4. You are also a musician and a very good cook. Moreover, you like to bring these different creative outlets into the conversation surrounding artgenève through satellite events. Is the intersection of these different artistic fields part of the show's DNA?
Indeed, I studied classical music (musicology, piano and composition). The artgenève/music section has existed since the creation of the fair with off-site events such as musical performance evenings by contemporary artists in concert halls such as the Berlin Philharmonic or the Teatro Goldoni during the Venice Biennale. This year an entire section of artgenève is dedicated to sound art, that of Chamber Music.
As for gastronomy, it has been extremely present at the fair for several years now, notably with a gigantic dinner held between the fair's exhibitions and attended by over a thousand guests. We have regularly invited chefs to speak at various events at the show. Since 2020, we have gone further by offering ephemeral restaurants that provide our customers with unique gastronomic and artistic experiences. We have named these pop-ups "artgenève/Nightfall". The latest one, for example, featured the artist Isabelle Cornaro with videos transforming the lounge of the Mandarin Oriental in Geneva.
The Nightfall will extend beyond Geneva and Switzerland in 2022, with a true Parisian art and gastronomy festival. It will bring together a dozen collaborations between chefs and Parisian galleries at the beginning of July, during the Haute Couture Fashion Week.
On the left: artgenève // on the right: artmonte-carlo
5. How do you position yourself in relation to other events on the fair calendar, such as Art Basel?
As mentioned above, we call our project an "art fair", on a human scale but at the same time it is a real forum that provides real visibility to all actors of the contemporary art world. We bring together galleries, museums, Kunsthalle, foundations, public and private collections, art schools, artists' residencies, art prizes, art talks etc. Essentially, galleries such as Pace, Gagosian, Hauser & Wirth or Perrotin rub shoulders with museums such as the Centre Pompidou, the Royal Academy in London or the Fondation Beyeler in Basel.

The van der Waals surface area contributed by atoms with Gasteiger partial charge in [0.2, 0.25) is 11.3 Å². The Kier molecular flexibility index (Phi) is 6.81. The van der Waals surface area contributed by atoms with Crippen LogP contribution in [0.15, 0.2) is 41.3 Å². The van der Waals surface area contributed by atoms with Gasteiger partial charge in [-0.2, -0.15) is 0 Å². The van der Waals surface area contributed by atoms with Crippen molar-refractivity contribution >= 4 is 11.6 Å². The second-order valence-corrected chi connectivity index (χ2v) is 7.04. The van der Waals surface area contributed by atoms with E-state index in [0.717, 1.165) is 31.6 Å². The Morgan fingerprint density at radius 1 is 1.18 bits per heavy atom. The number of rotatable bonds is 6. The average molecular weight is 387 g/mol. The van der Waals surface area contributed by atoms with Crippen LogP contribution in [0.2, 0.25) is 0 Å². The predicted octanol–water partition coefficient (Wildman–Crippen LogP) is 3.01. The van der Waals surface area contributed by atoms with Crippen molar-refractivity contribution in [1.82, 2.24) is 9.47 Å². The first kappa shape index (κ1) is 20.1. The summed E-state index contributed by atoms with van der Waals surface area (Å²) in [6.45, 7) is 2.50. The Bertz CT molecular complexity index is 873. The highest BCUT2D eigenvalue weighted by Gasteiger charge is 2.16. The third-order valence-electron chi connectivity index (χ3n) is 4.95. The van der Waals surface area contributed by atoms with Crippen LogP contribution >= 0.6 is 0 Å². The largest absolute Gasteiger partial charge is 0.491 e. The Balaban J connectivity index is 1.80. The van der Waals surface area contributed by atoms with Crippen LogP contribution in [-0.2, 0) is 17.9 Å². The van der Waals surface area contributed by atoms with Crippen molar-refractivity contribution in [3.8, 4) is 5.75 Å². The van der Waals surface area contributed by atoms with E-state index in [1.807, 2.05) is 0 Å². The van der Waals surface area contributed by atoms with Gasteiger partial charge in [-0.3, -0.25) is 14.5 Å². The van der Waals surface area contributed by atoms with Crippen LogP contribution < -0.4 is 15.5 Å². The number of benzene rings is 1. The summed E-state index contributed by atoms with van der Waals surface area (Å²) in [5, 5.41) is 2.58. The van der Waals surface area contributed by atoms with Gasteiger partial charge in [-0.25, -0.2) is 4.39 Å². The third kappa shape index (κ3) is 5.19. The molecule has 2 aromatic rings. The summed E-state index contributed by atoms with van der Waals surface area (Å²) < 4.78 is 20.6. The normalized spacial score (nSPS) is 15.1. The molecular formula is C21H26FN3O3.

6. Like your peers at FIAC, TEFAF or Art Basel, you have been forced as the fair's director to become flexible to current events of the last two years. Despite this, what positive consequences do you think this pandemic has had on the art market?
It seems to me that the pandemic has especially highlighted the great opportunity we normally had to be physically confronted with in terms of works of art, creative professionals and art lovers. As far as my role is concerned, the pandemic has led us to continue and reinforce the off-site and year-round activities of artgenève. It was important for us to keep in touch with our clientele as well as to continue to develop our relationship with them. Through more diversified events, compatible with the restrictions of the pandemic, we have still been able to do this. This period also allowed us to focus on one of artgenève's other initiatives, namely the new Geneva biennial, Sculpture Garden, which takes place outdoors and was thus perfectly compatible with the government's restrictions put in place to keep us safe.
7. Artgenève then artmonte-carlo, soon artmoscow/curated... How do you define the different identities of these events? Are you already thinking of investing in other countries in the coming years?
The common denominator of these projects is the label of "art fair". Artgenève remains the mother fair in terms of size and the wealth of partners. Artmonte-carlo is of a smaller format but extremely qualitative, which weaves strong links with all the institutional exhibitions of the French Riviera and of Northern Italy. The logic behind the creation of this Monegasque fair is similar to that of artgenève. Insofar as artgenève filled a niche in addition to the Basel and Zurich activities, we are now proposing an alternative to the Parisian events on the Côte d'Azur. Artmoscow/curated adopts a new format by proposing a commercial platform that is completely curated, and moreover is situated in a museum. We will transport to Moscow the galleries that trust us in Geneva and Monaco. Unlike the Geneva and Monaco fairs, it will not be held every year. We will adopt this rhythm for the fairs that we will set up in new destinations. I can't say anything more than this yet!